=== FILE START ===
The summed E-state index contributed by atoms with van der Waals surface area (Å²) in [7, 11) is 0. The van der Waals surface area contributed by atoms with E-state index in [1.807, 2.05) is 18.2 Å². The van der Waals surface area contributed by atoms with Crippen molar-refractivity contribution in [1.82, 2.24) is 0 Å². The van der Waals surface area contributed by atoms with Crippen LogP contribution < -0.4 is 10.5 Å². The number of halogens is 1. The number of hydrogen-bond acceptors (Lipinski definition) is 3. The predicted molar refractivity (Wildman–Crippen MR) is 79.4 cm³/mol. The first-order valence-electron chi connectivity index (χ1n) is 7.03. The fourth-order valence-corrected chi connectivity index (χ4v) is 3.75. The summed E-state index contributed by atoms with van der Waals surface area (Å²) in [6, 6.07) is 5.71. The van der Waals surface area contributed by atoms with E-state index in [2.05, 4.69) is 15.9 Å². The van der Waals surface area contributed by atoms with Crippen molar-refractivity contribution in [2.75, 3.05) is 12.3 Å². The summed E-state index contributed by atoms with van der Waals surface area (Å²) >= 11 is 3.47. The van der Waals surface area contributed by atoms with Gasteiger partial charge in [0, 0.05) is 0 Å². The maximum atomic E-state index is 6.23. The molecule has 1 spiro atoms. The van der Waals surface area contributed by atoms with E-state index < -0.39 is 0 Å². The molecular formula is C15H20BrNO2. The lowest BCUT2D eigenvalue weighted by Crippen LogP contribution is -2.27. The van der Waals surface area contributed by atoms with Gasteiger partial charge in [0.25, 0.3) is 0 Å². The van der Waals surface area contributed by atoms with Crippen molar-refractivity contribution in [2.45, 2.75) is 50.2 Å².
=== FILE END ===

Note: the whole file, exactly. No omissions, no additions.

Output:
The summed E-state index contributed by atoms with van der Waals surface area (Å²) in [7, 11) is 0. The van der Waals surface area contributed by atoms with E-state index in [1.807, 2.05) is 18.2 Å². The van der Waals surface area contributed by atoms with Crippen molar-refractivity contribution in [1.82, 2.24) is 0 Å². The van der Waals surface area contributed by atoms with Crippen LogP contribution < -0.4 is 10.5 Å². The number of halogens is 1. The number of hydrogen-bond acceptors (Lipinski definition) is 3. The predicted molar refractivity (Wildman–Crippen MR) is 79.4 cm³/mol. The first-order valence-electron chi connectivity index (χ1n) is 7.03. The fourth-order valence-corrected chi connectivity index (χ4v) is 3.75. The summed E-state index contributed by atoms with van der Waals surface area (Å²) in [6, 6.07) is 5.71. The van der Waals surface area contributed by atoms with E-state index in [2.05, 4.69) is 15.9 Å². The van der Waals surface area contributed by atoms with Crippen molar-refractivity contribution in [2.75, 3.05) is 12.3 Å². The summed E-state index contributed by atoms with van der Waals surface area (Å²) >= 11 is 3.47. The van der Waals surface area contributed by atoms with Gasteiger partial charge in [0, 0.05) is 0 Å². The maximum atomic E-state index is 6.23. The molecule has 1 spiro atoms. The van der Waals surface area contributed by atoms with E-state index < -0.39 is 0 Å². The molecular formula is C15H20BrNO2. The lowest BCUT2D eigenvalue weighted by Crippen LogP contribution is -2.27. The van der Waals surface area contributed by atoms with Gasteiger partial charge in [0.25, 0.3) is 0 Å². The van der Waals surface area contributed by atoms with Crippen molar-refractivity contribution in [2.45, 2.75) is 50.2 Å².